2

I am looking for a program that can read a LaTeX file and give a warning (+ ideally a fix suggestion) for each common mistake it spots in math formulas. If possible, free and works with Windows 7 SP1 x64 Ultimate.

Examples of common mistake in LaTeX math mode:

1) Differentials: $\int_0^1 f(x) dx$ instead of $ \int_0^1 f(x) \, dx$ :

enter image description here

2) Multi-letter function names: $log e^x = x$ instead of $\log e^x = x$:

enter image description here

3) Wrong kinds of dots: "$x,...,y$" instead of $x, \ldots, y $.

It would be even greater if it could give warnings for all the LaTeX writing, not just the math mode, e.g. one common mistake is writing "Yes." instead of ``Yes.'':

enter image description here

2

There are quite a few but the one I would recommend is ChkTeX.

From the web page:

  • Supports over 40 warnings. Warnings include:
    • Commands terminated with space. Ignores ``\tt\'', etc.
    • Space in front of references instead of ``~''.
    • Forgetting to group parenthesis characters when sub-/superscripting.
    • Italic correction (``/'') mistakes (double, missing, unnecessary).
    • Parenthesis and environment matching.
    • Ellipsis detection; also checks whether to use ``\dots'', ``\cdots'' or ``\ldots''.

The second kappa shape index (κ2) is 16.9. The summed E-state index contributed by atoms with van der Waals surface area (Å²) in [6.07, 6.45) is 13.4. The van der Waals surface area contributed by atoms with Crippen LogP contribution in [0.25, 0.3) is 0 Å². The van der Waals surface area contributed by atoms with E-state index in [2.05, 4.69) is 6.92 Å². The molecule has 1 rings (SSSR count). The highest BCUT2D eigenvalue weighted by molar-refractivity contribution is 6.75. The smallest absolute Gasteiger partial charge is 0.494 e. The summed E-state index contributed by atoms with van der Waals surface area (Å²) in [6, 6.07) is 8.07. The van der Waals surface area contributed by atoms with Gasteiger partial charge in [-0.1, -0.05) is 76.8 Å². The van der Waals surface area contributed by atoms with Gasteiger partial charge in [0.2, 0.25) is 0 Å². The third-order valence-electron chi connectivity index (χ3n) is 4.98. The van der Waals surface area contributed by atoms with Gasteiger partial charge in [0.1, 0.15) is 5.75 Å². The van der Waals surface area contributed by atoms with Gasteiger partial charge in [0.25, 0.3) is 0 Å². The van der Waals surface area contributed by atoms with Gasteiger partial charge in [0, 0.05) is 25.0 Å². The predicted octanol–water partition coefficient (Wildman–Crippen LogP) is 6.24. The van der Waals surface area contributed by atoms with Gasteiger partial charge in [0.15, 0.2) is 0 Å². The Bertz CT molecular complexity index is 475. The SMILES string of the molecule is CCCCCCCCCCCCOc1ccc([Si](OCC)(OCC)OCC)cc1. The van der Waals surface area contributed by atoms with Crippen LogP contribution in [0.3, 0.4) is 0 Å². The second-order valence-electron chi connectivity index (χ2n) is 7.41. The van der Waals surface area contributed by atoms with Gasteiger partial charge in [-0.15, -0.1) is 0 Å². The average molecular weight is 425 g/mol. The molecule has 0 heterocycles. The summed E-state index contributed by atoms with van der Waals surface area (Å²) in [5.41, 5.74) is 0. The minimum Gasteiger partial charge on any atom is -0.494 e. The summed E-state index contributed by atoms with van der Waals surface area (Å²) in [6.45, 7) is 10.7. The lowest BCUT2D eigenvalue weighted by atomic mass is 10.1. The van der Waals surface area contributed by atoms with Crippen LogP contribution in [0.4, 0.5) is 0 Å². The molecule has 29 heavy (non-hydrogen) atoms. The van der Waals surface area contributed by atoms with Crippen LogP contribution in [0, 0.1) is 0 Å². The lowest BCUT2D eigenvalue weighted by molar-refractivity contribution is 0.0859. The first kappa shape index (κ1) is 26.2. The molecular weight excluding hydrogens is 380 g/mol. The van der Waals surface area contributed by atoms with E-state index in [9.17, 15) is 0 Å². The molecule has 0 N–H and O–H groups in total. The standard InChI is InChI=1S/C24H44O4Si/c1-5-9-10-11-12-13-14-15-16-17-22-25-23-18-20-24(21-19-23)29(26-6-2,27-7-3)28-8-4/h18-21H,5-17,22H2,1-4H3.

• Enforcement of normal space after abbreviation. Detects most abbreviations automagically.
    • Enforcement of end-of-sentence space when the last sentence ended with capital letter.
    • Math-mode on/off detection.
    • Quote checking, both wrong types (``"'') and wrong direction.
    • Recommends splitting three quotes in a row.
    • Searching for user patterns.
    • Displays comments.
    • Space in front of ``\label'' and similar commands.
    • Use of ``x'' instead of ``$\times$'' between numbers.
    • Multiple spaces in input which will be rendered as one space (or multiple spaces, where that is undesirable).
    • Warns about text which may be ignored.
    • Mathematical operators typeset as variables.
    • No space in front of/after parenthesis.
    • Demands a consistent quote style.
    • Punctuation inside inner math mode/outside display math mode.
    • Use of TeX primitives where LaTeX equivalents are available.
    • Space in front of footnotes.

Your Answer

By clicking “Post Your Answer”, you agree to our terms of service, privacy policy and cookie policy

Not the answer you're looking for? Browse other questions tagged or ask your own question.